After a night’s sleep in a tent near the Darvaza Gas Crater, I got up early to watch the sunrise, with the company of the lovely Alabai dog who had just come off his nightshift lol. (I forgot to mention that an Alabai was the mascot of the Asian Games held in Ashgabat in 2017!).
Too soon we were back on the road towards our final destination of Ashgabat, but not before a few stops on the way. It is worth noting that the Darvaza crater is not the only crater in the region and there have been numerous other cave ins of drilling sites. We stopped at a couple along the road, neither as large as the Darvaza, or burning. One had a very distinct sulphur smell to it, and the second was full of water. Apparently, they continue to get bigger.
This stretch of the road continued through the Karakum desert (80% of the country is desert) with many more camels along the road – and a road sign warning of them (I am loving this ❤️❤️❤️). Most of the camels we are seeing are dromedary (one humped camel) despite them being native to Arabia. The original camels of the region were Bactrian (double humped) but as Arabs moved into the region, following the Silk Road over 4,000 years they brought with them their camels. The camels bred with the native Bactrian camels and their dominate genes meant the resulting offspring were predominately single humped, almost wiping out the local Bactrian population.
After a quick dune toilet stop (not always easy to find a bush big enough to hide behind in the desert lol) we stopped at a small semi-nomadic village. Most of the people who live here still continue with their nomadic way of life and breed camels for wool, milk and meat. Camels can be worth between $5-6000! That said, these semi-nomadic villages are pretty well set up these days with running water, gas and electricity, schools and medical centres.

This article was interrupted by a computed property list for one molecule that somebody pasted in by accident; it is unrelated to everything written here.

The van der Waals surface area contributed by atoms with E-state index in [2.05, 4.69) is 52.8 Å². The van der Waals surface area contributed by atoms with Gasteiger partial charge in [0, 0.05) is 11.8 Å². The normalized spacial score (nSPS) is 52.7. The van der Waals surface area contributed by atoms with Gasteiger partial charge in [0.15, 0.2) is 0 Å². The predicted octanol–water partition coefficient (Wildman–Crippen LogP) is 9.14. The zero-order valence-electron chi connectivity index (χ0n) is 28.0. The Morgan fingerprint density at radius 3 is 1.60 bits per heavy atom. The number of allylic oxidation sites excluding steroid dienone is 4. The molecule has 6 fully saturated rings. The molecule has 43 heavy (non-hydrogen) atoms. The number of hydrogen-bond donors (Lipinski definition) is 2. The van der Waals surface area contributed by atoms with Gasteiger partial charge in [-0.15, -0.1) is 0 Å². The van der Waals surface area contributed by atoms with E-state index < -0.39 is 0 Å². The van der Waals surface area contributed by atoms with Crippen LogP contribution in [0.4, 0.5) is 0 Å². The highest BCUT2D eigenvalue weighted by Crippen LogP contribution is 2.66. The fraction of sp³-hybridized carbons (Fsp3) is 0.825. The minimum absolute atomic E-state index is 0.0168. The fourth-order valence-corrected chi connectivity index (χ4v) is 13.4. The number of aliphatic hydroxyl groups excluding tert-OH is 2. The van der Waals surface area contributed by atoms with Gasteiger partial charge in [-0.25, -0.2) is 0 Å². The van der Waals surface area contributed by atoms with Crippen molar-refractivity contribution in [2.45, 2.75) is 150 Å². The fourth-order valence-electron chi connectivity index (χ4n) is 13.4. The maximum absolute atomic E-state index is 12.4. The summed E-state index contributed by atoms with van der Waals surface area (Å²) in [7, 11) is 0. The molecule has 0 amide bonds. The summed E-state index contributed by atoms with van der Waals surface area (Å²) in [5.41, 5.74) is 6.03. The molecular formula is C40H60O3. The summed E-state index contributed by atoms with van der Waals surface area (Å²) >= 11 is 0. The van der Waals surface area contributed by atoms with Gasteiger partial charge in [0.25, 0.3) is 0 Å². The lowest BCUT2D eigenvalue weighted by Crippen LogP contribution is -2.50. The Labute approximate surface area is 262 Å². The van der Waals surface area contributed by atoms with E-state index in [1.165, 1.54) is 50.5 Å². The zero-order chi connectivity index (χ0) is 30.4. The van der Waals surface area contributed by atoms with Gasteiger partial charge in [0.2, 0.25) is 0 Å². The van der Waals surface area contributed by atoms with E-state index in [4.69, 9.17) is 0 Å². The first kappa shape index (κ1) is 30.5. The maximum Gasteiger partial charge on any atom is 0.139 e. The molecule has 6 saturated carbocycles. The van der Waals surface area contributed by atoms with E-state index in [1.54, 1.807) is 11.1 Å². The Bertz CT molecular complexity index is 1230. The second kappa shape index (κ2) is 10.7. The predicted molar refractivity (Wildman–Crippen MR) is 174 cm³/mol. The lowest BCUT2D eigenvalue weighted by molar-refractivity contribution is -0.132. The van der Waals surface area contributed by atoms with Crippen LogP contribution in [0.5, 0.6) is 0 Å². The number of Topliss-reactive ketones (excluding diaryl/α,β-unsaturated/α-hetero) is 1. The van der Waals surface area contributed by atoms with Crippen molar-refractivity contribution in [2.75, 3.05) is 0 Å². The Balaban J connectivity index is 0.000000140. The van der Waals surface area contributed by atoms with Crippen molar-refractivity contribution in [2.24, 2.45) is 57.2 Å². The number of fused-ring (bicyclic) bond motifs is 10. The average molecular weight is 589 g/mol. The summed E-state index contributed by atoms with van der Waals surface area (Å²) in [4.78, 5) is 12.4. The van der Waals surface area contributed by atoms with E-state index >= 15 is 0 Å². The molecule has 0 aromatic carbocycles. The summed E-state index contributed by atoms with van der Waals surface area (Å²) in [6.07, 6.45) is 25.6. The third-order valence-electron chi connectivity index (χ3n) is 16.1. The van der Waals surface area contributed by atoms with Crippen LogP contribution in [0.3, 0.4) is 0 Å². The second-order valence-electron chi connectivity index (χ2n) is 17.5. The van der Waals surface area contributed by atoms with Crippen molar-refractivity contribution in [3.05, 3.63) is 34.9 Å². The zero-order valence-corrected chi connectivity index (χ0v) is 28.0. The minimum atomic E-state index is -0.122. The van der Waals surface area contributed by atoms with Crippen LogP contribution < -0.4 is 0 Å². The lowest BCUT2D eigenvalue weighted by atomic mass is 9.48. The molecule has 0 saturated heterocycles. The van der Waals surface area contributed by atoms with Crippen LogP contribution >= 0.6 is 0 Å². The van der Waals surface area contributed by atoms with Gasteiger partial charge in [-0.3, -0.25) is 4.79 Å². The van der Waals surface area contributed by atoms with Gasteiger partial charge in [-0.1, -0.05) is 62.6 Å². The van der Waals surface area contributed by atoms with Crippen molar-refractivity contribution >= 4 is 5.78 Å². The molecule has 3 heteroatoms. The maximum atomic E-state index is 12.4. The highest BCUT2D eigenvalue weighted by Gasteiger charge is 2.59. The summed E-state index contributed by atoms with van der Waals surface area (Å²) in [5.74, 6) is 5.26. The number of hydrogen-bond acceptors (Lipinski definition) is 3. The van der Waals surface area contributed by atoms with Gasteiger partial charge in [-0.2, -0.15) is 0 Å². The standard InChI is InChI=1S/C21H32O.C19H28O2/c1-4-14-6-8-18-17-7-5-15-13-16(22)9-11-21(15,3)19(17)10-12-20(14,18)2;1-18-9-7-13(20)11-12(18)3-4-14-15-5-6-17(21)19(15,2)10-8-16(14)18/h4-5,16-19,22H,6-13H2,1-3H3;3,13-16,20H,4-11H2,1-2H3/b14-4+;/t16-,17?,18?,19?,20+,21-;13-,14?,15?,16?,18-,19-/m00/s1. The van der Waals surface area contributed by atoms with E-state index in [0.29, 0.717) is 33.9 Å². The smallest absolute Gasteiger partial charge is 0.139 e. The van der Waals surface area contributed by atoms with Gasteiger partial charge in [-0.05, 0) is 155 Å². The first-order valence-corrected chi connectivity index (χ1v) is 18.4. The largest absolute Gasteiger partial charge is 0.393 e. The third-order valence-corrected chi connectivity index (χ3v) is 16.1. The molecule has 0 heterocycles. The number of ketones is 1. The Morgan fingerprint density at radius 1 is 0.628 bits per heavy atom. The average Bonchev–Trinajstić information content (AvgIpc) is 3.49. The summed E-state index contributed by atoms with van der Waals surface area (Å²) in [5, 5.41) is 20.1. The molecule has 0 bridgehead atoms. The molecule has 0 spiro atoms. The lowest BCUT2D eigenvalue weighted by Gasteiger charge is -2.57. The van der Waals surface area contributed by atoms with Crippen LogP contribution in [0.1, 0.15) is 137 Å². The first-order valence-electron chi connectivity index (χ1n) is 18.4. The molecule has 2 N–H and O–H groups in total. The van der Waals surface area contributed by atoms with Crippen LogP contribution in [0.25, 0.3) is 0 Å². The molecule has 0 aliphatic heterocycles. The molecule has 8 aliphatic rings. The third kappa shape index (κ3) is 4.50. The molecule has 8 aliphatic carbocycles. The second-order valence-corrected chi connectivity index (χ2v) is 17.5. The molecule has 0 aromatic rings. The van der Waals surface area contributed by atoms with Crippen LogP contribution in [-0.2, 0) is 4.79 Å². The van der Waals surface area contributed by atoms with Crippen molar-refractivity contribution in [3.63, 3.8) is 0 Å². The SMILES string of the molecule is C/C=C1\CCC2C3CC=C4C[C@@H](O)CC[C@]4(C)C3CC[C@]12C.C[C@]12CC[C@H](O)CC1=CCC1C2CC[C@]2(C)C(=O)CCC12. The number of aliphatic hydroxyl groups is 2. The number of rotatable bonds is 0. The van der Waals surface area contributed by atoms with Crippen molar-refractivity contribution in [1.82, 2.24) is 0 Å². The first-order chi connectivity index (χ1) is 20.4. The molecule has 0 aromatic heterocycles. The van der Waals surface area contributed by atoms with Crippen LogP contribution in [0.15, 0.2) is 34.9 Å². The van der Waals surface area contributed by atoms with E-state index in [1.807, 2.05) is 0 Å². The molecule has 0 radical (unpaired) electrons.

Do you know why camels’ are always looking haughty?? Legend has it, Allah has 100 names, 99 are known by mortals, but the 100th name, a very scared and holy name, Mohammed told to his camel – so they are always looking down on us because they know something we don’t know!
Back on the road, passing more camels along the way (have I mentioned that I am loving all the camels lol), of course our next stop was the car wash – a large industrial place where all the vehicles entering the city could get washed. As with Dushanbe, dirty cars were not allowed into Ashgabat, the capital of Turkmenistan. Clearly, they did not care so much about dirty people as we were all pretty dirty by this stage. 😂
Sadly, we had to say goodbye to our jeeps and drivers and the amazing time in the desert and move on to our final days in the incredible city of Ashgabat.
As I mentioned in my previous blog, Turkmenistan has been populated since ancient times, being conquered by various armies and empires, including Alexander the Great in the 4th Century BC, the Parthian Kingdom (who’s capital was Old Nisa where we visit later), Arabs (bringing Islam in the 7th century AD), the Seljuk Empire, Genghis Khan, Temur and many more until Tsarist Russia invaded in the 1880’s under the guise of freeing Russian slaves.
After numerous bloody battles, Imperial Russia took control in 1894 and through to independence, Russia followed by the USSR exploited the countries mineral resources. Still today Russia has a monopoly over gas from Turkmenistan – allegedly they buy it for cheap and sell it on as Russian gas at a higher price.
There have also always been tribes of horse-breeding Turkmen who drifted into the area and whose ancestors remain today – again, more about these men and their horses later.
As with other USSR states, Turkmenistan declared its independence in 1991 and today the country is considered a sovereign state. It was ruled by ‘President for Life’ Saparmurat Niyazov until he died in 2006. After his death, it was decided that his successor would be selected through public elections and Gurbanguly Berdimuhamedov was elected (although apparently the election did not meet international standards).